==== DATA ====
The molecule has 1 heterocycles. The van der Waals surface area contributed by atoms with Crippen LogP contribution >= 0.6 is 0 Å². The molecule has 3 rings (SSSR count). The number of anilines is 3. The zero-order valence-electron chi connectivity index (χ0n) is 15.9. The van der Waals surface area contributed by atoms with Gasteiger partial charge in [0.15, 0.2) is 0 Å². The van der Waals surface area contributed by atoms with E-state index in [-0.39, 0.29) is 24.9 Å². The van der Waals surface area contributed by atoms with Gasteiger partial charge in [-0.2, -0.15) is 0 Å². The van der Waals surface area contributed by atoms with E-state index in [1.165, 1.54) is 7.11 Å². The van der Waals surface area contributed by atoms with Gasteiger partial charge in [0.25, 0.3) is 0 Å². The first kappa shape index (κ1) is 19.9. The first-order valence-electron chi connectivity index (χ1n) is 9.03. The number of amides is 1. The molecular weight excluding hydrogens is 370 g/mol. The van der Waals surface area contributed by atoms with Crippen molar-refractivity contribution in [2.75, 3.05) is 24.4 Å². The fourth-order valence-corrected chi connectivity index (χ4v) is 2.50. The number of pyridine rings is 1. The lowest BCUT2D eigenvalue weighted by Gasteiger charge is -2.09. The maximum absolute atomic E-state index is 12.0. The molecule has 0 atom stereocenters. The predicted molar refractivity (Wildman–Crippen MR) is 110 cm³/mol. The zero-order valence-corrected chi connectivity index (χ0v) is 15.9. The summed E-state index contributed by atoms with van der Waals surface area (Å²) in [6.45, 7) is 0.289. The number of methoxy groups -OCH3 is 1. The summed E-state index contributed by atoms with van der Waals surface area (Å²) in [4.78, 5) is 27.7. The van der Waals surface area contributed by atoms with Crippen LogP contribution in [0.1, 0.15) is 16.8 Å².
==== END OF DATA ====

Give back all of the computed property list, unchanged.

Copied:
The molecule has 1 heterocycles. The van der Waals surface area contributed by atoms with Crippen LogP contribution >= 0.6 is 0 Å². The molecule has 3 rings (SSSR count). The number of anilines is 3. The zero-order valence-electron chi connectivity index (χ0n) is 15.9. The van der Waals surface area contributed by atoms with Gasteiger partial charge in [0.15, 0.2) is 0 Å². The van der Waals surface area contributed by atoms with E-state index in [-0.39, 0.29) is 24.9 Å². The van der Waals surface area contributed by atoms with Gasteiger partial charge in [-0.2, -0.15) is 0 Å². The van der Waals surface area contributed by atoms with E-state index in [1.165, 1.54) is 7.11 Å². The van der Waals surface area contributed by atoms with Gasteiger partial charge in [0.25, 0.3) is 0 Å². The first kappa shape index (κ1) is 19.9. The first-order valence-electron chi connectivity index (χ1n) is 9.03. The number of amides is 1. The molecular weight excluding hydrogens is 370 g/mol. The van der Waals surface area contributed by atoms with Crippen molar-refractivity contribution in [2.75, 3.05) is 24.4 Å². The fourth-order valence-corrected chi connectivity index (χ4v) is 2.50. The number of pyridine rings is 1. The lowest BCUT2D eigenvalue weighted by Gasteiger charge is -2.09. The maximum absolute atomic E-state index is 12.0. The molecule has 0 atom stereocenters. The predicted molar refractivity (Wildman–Crippen MR) is 110 cm³/mol. The zero-order valence-corrected chi connectivity index (χ0v) is 15.9. The summed E-state index contributed by atoms with van der Waals surface area (Å²) in [6.45, 7) is 0.289. The number of methoxy groups -OCH3 is 1. The summed E-state index contributed by atoms with van der Waals surface area (Å²) in [4.78, 5) is 27.7. The van der Waals surface area contributed by atoms with Crippen LogP contribution in [0.1, 0.15) is 16.8 Å².